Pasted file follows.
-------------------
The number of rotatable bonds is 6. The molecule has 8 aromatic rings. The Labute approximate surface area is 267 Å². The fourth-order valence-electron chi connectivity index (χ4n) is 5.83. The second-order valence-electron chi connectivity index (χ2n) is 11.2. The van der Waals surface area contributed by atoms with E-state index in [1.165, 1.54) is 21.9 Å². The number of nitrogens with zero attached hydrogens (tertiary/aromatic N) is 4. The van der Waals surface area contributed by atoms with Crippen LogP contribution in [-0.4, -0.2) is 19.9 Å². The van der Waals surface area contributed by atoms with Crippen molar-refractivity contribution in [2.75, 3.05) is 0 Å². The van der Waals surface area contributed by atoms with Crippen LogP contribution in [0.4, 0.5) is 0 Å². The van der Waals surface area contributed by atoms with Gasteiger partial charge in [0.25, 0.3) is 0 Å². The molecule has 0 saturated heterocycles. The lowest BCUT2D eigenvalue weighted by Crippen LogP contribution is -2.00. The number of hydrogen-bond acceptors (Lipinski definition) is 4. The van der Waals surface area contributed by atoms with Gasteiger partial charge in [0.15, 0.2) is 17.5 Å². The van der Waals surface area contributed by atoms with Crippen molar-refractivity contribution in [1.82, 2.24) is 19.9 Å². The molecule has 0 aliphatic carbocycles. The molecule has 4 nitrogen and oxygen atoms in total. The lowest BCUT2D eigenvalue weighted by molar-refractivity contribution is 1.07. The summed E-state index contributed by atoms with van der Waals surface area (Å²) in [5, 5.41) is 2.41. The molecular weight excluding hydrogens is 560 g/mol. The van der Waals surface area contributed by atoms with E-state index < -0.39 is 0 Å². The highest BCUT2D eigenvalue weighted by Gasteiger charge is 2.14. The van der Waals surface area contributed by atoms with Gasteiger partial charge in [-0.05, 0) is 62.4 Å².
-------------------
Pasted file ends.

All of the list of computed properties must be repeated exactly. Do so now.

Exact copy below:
The number of rotatable bonds is 6. The molecule has 8 aromatic rings. The Labute approximate surface area is 267 Å². The fourth-order valence-electron chi connectivity index (χ4n) is 5.83. The second-order valence-electron chi connectivity index (χ2n) is 11.2. The van der Waals surface area contributed by atoms with E-state index in [1.165, 1.54) is 21.9 Å². The number of nitrogens with zero attached hydrogens (tertiary/aromatic N) is 4. The van der Waals surface area contributed by atoms with Crippen LogP contribution in [-0.4, -0.2) is 19.9 Å². The van der Waals surface area contributed by atoms with Crippen molar-refractivity contribution in [2.75, 3.05) is 0 Å². The van der Waals surface area contributed by atoms with Crippen LogP contribution in [0.4, 0.5) is 0 Å². The van der Waals surface area contributed by atoms with Gasteiger partial charge in [0.25, 0.3) is 0 Å². The molecule has 0 saturated heterocycles. The lowest BCUT2D eigenvalue weighted by Crippen LogP contribution is -2.00. The number of hydrogen-bond acceptors (Lipinski definition) is 4. The van der Waals surface area contributed by atoms with Gasteiger partial charge in [0.15, 0.2) is 17.5 Å². The van der Waals surface area contributed by atoms with Crippen molar-refractivity contribution in [1.82, 2.24) is 19.9 Å². The molecule has 0 aliphatic carbocycles. The molecule has 4 nitrogen and oxygen atoms in total. The lowest BCUT2D eigenvalue weighted by molar-refractivity contribution is 1.07. The summed E-state index contributed by atoms with van der Waals surface area (Å²) in [5, 5.41) is 2.41. The molecular weight excluding hydrogens is 560 g/mol. The van der Waals surface area contributed by atoms with E-state index < -0.39 is 0 Å². The highest BCUT2D eigenvalue weighted by Gasteiger charge is 2.14. The van der Waals surface area contributed by atoms with Gasteiger partial charge in [-0.05, 0) is 62.4 Å².